September on the Farm

It's still warm in the day, but the air takes on a chill in the mornings. The whole of the natural world starts hunkering down for the lean time. Fruit pours from orchards and hedgerows. Creatures stop breeding and rearing, and fatten up. Leafy plants stop the race to seed and grow leaf to catch the sun to feed the roots.


We harvest the spring barley – winter barley's lower yielding and lower input cousin. We will watch the maize to ensure we cut the whole plant at just the right time to fill our silage pits. We harvest it when the cobs go hard and starchy and pile most of it on top of grass silage, to get a good mix of the fibre in grass silage and the rich starch in the maize. That will do the cows just fine in the depths of winter, when the grass is less rich and we want them to produce milk for next Christmas's cheese.


The heifers are starting to get sleek for the winter, with shiny coats and hip bones looking rounder as warmth-giving fat covers them. Young calves, born last month, find their feet and are soon rushing around, playing, teasing and leaping in the air.


The autumn mums to be will finish calving this month. It's lovely to watch them and, in particular, hear them ripping and chewing the grass, head one side then the other. They harvest thoroughly until, in 12 hours, the paddock turns from grass above your ankle to a lawn – save for the odd dung pat from the previous grazing which they have avoided. (I wouldn't want to put my nose in it either!)


I've always loved September cheese – it's rich and balanced, the cows are happy, and the grass is settled back into leaf production. The dairy is cooler and the humidity in the stores is just right, giving a lovely mould garden growing on each cheese.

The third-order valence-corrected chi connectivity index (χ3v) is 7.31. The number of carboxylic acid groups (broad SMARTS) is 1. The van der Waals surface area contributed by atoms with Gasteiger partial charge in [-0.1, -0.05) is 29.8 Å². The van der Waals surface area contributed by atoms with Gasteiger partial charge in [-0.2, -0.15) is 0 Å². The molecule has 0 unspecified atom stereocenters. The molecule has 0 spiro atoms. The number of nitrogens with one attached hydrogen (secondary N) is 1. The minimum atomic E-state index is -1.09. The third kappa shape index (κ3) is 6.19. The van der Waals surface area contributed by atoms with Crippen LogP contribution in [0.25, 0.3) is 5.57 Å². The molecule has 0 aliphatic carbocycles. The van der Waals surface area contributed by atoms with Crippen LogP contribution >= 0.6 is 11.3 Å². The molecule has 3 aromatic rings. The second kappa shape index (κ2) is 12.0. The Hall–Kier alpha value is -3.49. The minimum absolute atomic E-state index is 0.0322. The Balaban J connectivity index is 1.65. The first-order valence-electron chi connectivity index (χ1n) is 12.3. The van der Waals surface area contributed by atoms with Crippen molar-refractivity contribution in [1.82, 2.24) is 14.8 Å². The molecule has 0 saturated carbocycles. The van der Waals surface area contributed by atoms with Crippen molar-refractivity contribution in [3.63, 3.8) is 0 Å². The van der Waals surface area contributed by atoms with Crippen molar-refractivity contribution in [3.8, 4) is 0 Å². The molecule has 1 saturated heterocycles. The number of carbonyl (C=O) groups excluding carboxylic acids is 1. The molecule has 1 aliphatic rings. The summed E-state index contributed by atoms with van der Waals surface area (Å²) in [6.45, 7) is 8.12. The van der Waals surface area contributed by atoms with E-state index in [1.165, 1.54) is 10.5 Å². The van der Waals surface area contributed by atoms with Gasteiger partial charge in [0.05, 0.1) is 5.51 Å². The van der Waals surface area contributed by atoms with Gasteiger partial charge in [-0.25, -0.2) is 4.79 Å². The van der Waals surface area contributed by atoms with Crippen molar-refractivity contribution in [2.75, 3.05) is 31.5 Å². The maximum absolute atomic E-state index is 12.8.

We are over the moon to have received the highest accolade of three gold stars at this year’s 'Great Taste Awards'. Our Mature Cheddar received one gold star.

Our Farm Kitchen

I will get my garden geared up to grow flowers, herbs and salad leaves for the winter for the house, and for our café,. It's been lovely sharing my flavoursome, beautiful salads with our guests. I keep up the flow through the year; it's lovely to have fresh stuff to break through richer autumn food.

Apple Day

We are hosting our third annual ‘Apple Day’ Food Fair on Sunday 19th October: a celebration of local food, cheese and autumn. There will be a hog roast, plus spiced mulled cider and local ales to wash it down. We hope that many visitors will join us and enjoy the activities planned for the day.

Recipe: Texan-style Grilled Cheese

We had a visitor staying with us from  Texas USA. Her speciality sounded like 'girl sandwiches' – it was actually the most delicious grilled sandwiches. Not for those on a diet – but we all need a layer of fat on us for winter.

  1. Sizzle some butter in a pan and fry two slices of white bread until pale golden on one side.
  2. Put on a board, sizzled side up, and place strips of Red Leicester, Mature Cheddar and smooth Goats Cheddar on one slice.
  3. Place the other slice sizzled side down on the cheese. Put back in the pan with more butter for about five minutes and flip over on the other side with more butter.
  4. Serve with a herby, flowery salad of assorted lettuce, chicory, endive, beet leaves, summer purslane, tarragon, parsley and marigold flowers, with cider vinegar and a splash of virgin rapeseed oil to dress.